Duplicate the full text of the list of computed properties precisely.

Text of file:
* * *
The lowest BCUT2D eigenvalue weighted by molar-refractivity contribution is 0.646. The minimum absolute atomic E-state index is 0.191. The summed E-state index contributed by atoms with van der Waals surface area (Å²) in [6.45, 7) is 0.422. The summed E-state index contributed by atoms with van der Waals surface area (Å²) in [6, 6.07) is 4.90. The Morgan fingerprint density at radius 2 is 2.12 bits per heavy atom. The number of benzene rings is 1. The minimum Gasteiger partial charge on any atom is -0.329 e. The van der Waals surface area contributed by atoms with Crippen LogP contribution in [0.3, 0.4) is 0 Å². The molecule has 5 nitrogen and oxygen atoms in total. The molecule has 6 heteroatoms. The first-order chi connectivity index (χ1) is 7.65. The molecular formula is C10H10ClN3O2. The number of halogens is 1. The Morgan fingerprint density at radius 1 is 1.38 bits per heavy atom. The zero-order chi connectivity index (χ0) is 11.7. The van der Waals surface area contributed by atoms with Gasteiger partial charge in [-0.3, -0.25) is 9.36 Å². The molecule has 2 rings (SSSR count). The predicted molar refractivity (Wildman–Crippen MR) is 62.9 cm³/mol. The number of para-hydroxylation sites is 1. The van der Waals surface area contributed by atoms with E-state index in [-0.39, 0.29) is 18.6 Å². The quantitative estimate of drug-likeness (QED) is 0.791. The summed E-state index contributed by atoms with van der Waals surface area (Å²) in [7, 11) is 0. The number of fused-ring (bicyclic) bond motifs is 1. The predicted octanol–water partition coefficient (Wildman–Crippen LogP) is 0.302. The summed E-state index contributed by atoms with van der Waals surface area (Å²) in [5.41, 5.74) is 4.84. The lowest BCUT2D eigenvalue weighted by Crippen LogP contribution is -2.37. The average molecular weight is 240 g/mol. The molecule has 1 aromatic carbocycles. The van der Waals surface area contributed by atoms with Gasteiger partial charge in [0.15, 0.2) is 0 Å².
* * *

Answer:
The lowest BCUT2D eigenvalue weighted by molar-refractivity contribution is 0.646. The minimum absolute atomic E-state index is 0.191. The summed E-state index contributed by atoms with van der Waals surface area (Å²) in [6.45, 7) is 0.422. The summed E-state index contributed by atoms with van der Waals surface area (Å²) in [6, 6.07) is 4.90. The Morgan fingerprint density at radius 2 is 2.12 bits per heavy atom. The number of benzene rings is 1. The minimum Gasteiger partial charge on any atom is -0.329 e. The van der Waals surface area contributed by atoms with Crippen LogP contribution in [0.3, 0.4) is 0 Å². The molecule has 5 nitrogen and oxygen atoms in total. The molecule has 6 heteroatoms. The first-order chi connectivity index (χ1) is 7.65. The molecular formula is C10H10ClN3O2. The number of halogens is 1. The Morgan fingerprint density at radius 1 is 1.38 bits per heavy atom. The zero-order chi connectivity index (χ0) is 11.7. The van der Waals surface area contributed by atoms with Gasteiger partial charge in [-0.3, -0.25) is 9.36 Å². The molecule has 2 rings (SSSR count). The predicted molar refractivity (Wildman–Crippen MR) is 62.9 cm³/mol. The number of para-hydroxylation sites is 1. The van der Waals surface area contributed by atoms with E-state index in [-0.39, 0.29) is 18.6 Å². The quantitative estimate of drug-likeness (QED) is 0.791. The summed E-state index contributed by atoms with van der Waals surface area (Å²) in [7, 11) is 0. The number of fused-ring (bicyclic) bond motifs is 1. The predicted octanol–water partition coefficient (Wildman–Crippen LogP) is 0.302. The summed E-state index contributed by atoms with van der Waals surface area (Å²) in [5.41, 5.74) is 4.84. The lowest BCUT2D eigenvalue weighted by Crippen LogP contribution is -2.37. The average molecular weight is 240 g/mol. The molecule has 1 aromatic carbocycles. The van der Waals surface area contributed by atoms with Gasteiger partial charge in [0.15, 0.2) is 0 Å².